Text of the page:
A spokesman for Norbulk Shipping UK confirmed the crew of the Mesdar are “safe and well” and the vessel has been “allowed” to continue its voyage.
Is it rash to sail through the Strait?
Sir Richard Dalton, former British ambassador to Iran, suggested the owners of the Stena Impero had been “rash” in sailing the tanker through the Strait of Hormuz.
Speaking to Sky News, he said Iran’s supreme leader Ayatollah Ali Khamenei had promised retaliation following the detention of Iran’s Grace 1 tanker in Gibraltar.
Sir Richard said:
“With hindsight, it’s easy to say that this was a somewhat reckless act by the owners, given that there was no British naval vessel in the vicinity.”
He said the Iranians had “lost their cool” despite recent “constructive discussions” over the Grace 1.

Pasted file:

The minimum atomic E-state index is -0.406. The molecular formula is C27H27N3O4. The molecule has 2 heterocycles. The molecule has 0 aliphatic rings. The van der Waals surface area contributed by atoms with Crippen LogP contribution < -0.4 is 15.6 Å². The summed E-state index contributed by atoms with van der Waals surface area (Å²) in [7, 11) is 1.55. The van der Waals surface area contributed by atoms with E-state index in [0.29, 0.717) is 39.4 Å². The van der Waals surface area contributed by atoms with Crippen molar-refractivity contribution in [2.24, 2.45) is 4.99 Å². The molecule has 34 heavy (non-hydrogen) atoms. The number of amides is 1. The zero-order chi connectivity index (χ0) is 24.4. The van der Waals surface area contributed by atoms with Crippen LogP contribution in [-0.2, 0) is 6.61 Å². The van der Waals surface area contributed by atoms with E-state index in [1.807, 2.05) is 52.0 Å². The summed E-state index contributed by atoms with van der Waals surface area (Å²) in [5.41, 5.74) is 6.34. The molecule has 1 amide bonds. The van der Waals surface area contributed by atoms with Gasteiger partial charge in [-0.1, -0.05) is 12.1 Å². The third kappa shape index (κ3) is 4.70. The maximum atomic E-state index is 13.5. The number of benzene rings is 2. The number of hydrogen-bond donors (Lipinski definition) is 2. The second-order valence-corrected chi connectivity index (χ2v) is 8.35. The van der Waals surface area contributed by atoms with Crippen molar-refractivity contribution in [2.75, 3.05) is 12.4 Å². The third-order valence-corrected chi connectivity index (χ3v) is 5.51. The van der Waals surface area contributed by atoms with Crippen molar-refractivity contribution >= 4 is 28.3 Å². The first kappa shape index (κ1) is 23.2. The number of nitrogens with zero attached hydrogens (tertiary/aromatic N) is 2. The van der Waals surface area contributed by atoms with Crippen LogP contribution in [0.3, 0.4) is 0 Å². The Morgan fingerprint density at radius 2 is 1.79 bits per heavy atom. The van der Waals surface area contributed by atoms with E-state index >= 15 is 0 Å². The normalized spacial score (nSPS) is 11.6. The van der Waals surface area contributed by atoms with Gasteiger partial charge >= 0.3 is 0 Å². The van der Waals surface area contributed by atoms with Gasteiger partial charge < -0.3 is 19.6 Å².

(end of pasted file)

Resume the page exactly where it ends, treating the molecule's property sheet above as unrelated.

Sir Richard added:
“I don’t think the Iranians will continue to try to seize British vessels given they have got what they want, which is something to hold in a negotiation with Britain about their cargo held, they consider illegally, in Gibraltar.”
UK Chamber of Shipping calls for increased protection for vessels
Bob Sanguinetti, the CEO of the UK Chamber of Shipping, says:
“We condemn unreservedly the capture of Stena Impero as she transited the Strait of Hormuz earlier today. The action by those involved is in violation of international regulations which protect ships and their crews as they go about their legitimate business in international waters.
“Our priority is for the safety and welfare of the crew. We call on the UK Government to do whatever is necessary to ensure their safe and swift return.